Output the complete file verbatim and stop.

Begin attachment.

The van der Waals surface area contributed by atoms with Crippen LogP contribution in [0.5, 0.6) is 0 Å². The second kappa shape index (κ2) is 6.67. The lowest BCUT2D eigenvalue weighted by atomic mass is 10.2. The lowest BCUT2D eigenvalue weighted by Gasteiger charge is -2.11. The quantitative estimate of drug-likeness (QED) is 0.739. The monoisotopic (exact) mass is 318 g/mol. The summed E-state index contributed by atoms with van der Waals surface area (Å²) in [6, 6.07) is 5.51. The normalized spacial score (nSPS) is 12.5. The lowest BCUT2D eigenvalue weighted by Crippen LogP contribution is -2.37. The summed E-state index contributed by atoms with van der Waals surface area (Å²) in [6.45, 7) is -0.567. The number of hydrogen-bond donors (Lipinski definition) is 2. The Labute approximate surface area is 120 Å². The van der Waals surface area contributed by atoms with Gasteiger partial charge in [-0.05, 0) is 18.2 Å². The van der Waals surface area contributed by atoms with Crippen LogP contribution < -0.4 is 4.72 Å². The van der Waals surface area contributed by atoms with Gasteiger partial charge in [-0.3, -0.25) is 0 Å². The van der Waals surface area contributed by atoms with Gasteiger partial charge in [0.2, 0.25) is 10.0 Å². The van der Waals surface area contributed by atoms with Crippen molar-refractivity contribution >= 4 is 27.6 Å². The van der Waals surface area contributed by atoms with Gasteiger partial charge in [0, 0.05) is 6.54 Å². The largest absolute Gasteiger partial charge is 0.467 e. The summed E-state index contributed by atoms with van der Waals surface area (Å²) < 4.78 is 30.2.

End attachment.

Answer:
The van der Waals surface area contributed by atoms with Crippen LogP contribution in [0.5, 0.6) is 0 Å². The second kappa shape index (κ2) is 6.67. The lowest BCUT2D eigenvalue weighted by atomic mass is 10.2. The lowest BCUT2D eigenvalue weighted by Gasteiger charge is -2.11. The quantitative estimate of drug-likeness (QED) is 0.739. The monoisotopic (exact) mass is 318 g/mol. The summed E-state index contributed by atoms with van der Waals surface area (Å²) in [6, 6.07) is 5.51. The normalized spacial score (nSPS) is 12.5. The lowest BCUT2D eigenvalue weighted by Crippen LogP contribution is -2.37. The summed E-state index contributed by atoms with van der Waals surface area (Å²) in [6.45, 7) is -0.567. The number of hydrogen-bond donors (Lipinski definition) is 2. The Labute approximate surface area is 120 Å². The van der Waals surface area contributed by atoms with Gasteiger partial charge in [-0.05, 0) is 18.2 Å². The van der Waals surface area contributed by atoms with Crippen LogP contribution < -0.4 is 4.72 Å². The van der Waals surface area contributed by atoms with Gasteiger partial charge in [-0.3, -0.25) is 0 Å². The van der Waals surface area contributed by atoms with Gasteiger partial charge in [0.2, 0.25) is 10.0 Å². The van der Waals surface area contributed by atoms with Crippen molar-refractivity contribution >= 4 is 27.6 Å². The van der Waals surface area contributed by atoms with Gasteiger partial charge in [0, 0.05) is 6.54 Å². The largest absolute Gasteiger partial charge is 0.467 e. The summed E-state index contributed by atoms with van der Waals surface area (Å²) < 4.78 is 30.2.